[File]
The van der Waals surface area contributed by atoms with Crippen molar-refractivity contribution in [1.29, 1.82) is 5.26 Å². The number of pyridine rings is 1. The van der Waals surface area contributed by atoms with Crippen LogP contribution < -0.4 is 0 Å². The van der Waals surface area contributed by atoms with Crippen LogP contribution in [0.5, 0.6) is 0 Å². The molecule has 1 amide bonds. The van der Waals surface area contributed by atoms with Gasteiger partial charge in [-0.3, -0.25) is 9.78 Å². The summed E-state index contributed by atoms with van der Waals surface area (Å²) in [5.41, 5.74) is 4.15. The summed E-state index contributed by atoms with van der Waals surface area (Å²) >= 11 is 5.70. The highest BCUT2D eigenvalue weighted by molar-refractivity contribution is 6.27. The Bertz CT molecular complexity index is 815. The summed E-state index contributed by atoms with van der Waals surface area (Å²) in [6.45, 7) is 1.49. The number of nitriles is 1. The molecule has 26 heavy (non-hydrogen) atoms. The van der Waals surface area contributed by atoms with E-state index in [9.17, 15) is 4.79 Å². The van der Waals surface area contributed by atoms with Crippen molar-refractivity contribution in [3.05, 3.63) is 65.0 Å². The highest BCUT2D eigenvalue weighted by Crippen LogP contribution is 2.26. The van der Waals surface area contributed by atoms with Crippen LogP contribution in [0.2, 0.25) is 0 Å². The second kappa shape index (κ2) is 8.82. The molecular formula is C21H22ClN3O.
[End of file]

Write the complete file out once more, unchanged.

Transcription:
The van der Waals surface area contributed by atoms with Crippen molar-refractivity contribution in [1.29, 1.82) is 5.26 Å². The number of pyridine rings is 1. The van der Waals surface area contributed by atoms with Crippen LogP contribution < -0.4 is 0 Å². The van der Waals surface area contributed by atoms with Crippen LogP contribution in [0.5, 0.6) is 0 Å². The molecule has 1 amide bonds. The van der Waals surface area contributed by atoms with Gasteiger partial charge in [-0.3, -0.25) is 9.78 Å². The summed E-state index contributed by atoms with van der Waals surface area (Å²) in [5.41, 5.74) is 4.15. The summed E-state index contributed by atoms with van der Waals surface area (Å²) >= 11 is 5.70. The highest BCUT2D eigenvalue weighted by molar-refractivity contribution is 6.27. The Bertz CT molecular complexity index is 815. The summed E-state index contributed by atoms with van der Waals surface area (Å²) in [6.45, 7) is 1.49. The number of nitriles is 1. The molecule has 26 heavy (non-hydrogen) atoms. The van der Waals surface area contributed by atoms with E-state index in [9.17, 15) is 4.79 Å². The van der Waals surface area contributed by atoms with Crippen molar-refractivity contribution in [3.05, 3.63) is 65.0 Å². The highest BCUT2D eigenvalue weighted by Crippen LogP contribution is 2.26. The van der Waals surface area contributed by atoms with Crippen LogP contribution in [0.2, 0.25) is 0 Å². The second kappa shape index (κ2) is 8.82. The molecular formula is C21H22ClN3O.